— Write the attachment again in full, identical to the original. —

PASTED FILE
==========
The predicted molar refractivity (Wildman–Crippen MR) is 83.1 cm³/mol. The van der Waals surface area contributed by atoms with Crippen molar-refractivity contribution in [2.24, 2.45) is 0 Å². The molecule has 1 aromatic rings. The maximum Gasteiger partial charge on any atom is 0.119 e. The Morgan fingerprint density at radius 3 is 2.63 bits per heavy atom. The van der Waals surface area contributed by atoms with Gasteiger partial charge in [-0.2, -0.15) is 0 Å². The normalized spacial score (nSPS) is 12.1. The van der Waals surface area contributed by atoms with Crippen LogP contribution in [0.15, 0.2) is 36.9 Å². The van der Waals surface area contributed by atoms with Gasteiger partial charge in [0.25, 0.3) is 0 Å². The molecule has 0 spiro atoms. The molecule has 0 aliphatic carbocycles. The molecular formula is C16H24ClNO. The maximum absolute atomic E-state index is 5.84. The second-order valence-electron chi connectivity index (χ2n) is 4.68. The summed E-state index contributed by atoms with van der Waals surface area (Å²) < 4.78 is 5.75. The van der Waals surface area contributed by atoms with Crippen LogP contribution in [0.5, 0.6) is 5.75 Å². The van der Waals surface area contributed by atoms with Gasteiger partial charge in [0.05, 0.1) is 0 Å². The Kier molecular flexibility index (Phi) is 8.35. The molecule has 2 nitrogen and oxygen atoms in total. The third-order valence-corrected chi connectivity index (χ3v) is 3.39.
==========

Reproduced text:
The predicted molar refractivity (Wildman–Crippen MR) is 83.1 cm³/mol. The van der Waals surface area contributed by atoms with Crippen molar-refractivity contribution in [2.24, 2.45) is 0 Å². The molecule has 1 aromatic rings. The maximum Gasteiger partial charge on any atom is 0.119 e. The Morgan fingerprint density at radius 3 is 2.63 bits per heavy atom. The van der Waals surface area contributed by atoms with Gasteiger partial charge in [-0.2, -0.15) is 0 Å². The normalized spacial score (nSPS) is 12.1. The van der Waals surface area contributed by atoms with Crippen LogP contribution in [0.15, 0.2) is 36.9 Å². The van der Waals surface area contributed by atoms with Gasteiger partial charge in [0.25, 0.3) is 0 Å². The molecule has 0 spiro atoms. The molecule has 0 aliphatic carbocycles. The molecular formula is C16H24ClNO. The maximum absolute atomic E-state index is 5.84. The second-order valence-electron chi connectivity index (χ2n) is 4.68. The summed E-state index contributed by atoms with van der Waals surface area (Å²) < 4.78 is 5.75. The van der Waals surface area contributed by atoms with Crippen LogP contribution in [0.5, 0.6) is 5.75 Å². The van der Waals surface area contributed by atoms with Gasteiger partial charge in [0.05, 0.1) is 0 Å². The Kier molecular flexibility index (Phi) is 8.35. The molecule has 2 nitrogen and oxygen atoms in total. The third-order valence-corrected chi connectivity index (χ3v) is 3.39.